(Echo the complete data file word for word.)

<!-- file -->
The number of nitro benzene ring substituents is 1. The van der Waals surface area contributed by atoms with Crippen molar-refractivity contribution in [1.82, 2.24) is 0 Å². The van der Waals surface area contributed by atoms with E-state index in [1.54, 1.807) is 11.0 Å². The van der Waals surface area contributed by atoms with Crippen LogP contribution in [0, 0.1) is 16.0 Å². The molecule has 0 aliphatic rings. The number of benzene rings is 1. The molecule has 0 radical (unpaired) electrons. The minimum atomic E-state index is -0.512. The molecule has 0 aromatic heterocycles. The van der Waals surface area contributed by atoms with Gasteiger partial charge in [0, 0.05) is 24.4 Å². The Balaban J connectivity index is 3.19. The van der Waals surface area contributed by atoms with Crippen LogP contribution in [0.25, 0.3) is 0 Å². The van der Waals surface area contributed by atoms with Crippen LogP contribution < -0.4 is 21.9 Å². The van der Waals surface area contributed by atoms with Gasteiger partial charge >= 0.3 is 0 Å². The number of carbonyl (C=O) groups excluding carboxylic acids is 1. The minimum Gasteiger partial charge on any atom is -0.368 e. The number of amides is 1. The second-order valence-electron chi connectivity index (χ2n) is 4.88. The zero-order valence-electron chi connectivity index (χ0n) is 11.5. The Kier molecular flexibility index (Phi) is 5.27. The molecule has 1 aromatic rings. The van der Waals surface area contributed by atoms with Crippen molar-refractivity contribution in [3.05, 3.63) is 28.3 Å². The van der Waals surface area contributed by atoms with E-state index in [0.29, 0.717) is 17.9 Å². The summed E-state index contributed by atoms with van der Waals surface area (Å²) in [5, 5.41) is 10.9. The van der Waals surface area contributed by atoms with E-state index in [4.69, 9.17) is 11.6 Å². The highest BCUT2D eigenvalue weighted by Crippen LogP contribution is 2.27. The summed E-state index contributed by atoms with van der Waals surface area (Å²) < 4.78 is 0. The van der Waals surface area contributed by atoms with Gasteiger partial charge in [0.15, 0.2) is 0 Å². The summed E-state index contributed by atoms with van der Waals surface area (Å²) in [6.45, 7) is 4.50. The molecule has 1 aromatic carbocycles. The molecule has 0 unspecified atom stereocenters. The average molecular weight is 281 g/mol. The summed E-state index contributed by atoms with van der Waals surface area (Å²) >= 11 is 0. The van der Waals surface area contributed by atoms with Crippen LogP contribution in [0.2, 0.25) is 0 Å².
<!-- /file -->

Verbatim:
The number of nitro benzene ring substituents is 1. The van der Waals surface area contributed by atoms with Crippen molar-refractivity contribution in [1.82, 2.24) is 0 Å². The van der Waals surface area contributed by atoms with E-state index in [1.54, 1.807) is 11.0 Å². The van der Waals surface area contributed by atoms with Crippen LogP contribution in [0, 0.1) is 16.0 Å². The molecule has 0 aliphatic rings. The number of benzene rings is 1. The molecule has 0 radical (unpaired) electrons. The minimum atomic E-state index is -0.512. The molecule has 0 aromatic heterocycles. The van der Waals surface area contributed by atoms with Gasteiger partial charge in [0, 0.05) is 24.4 Å². The Balaban J connectivity index is 3.19. The van der Waals surface area contributed by atoms with Crippen LogP contribution in [0.25, 0.3) is 0 Å². The van der Waals surface area contributed by atoms with Crippen LogP contribution < -0.4 is 21.9 Å². The van der Waals surface area contributed by atoms with Gasteiger partial charge >= 0.3 is 0 Å². The number of carbonyl (C=O) groups excluding carboxylic acids is 1. The minimum Gasteiger partial charge on any atom is -0.368 e. The number of amides is 1. The second-order valence-electron chi connectivity index (χ2n) is 4.88. The zero-order valence-electron chi connectivity index (χ0n) is 11.5. The Kier molecular flexibility index (Phi) is 5.27. The molecule has 1 aromatic rings. The van der Waals surface area contributed by atoms with Crippen molar-refractivity contribution in [3.05, 3.63) is 28.3 Å². The van der Waals surface area contributed by atoms with E-state index in [0.29, 0.717) is 17.9 Å². The summed E-state index contributed by atoms with van der Waals surface area (Å²) in [5, 5.41) is 10.9. The van der Waals surface area contributed by atoms with E-state index in [4.69, 9.17) is 11.6 Å². The highest BCUT2D eigenvalue weighted by Crippen LogP contribution is 2.27. The summed E-state index contributed by atoms with van der Waals surface area (Å²) < 4.78 is 0. The van der Waals surface area contributed by atoms with Gasteiger partial charge in [0.15, 0.2) is 0 Å². The summed E-state index contributed by atoms with van der Waals surface area (Å²) in [6.45, 7) is 4.50. The molecule has 1 aromatic carbocycles. The molecule has 0 unspecified atom stereocenters. The average molecular weight is 281 g/mol. The summed E-state index contributed by atoms with van der Waals surface area (Å²) >= 11 is 0. The van der Waals surface area contributed by atoms with Crippen LogP contribution in [0.2, 0.25) is 0 Å².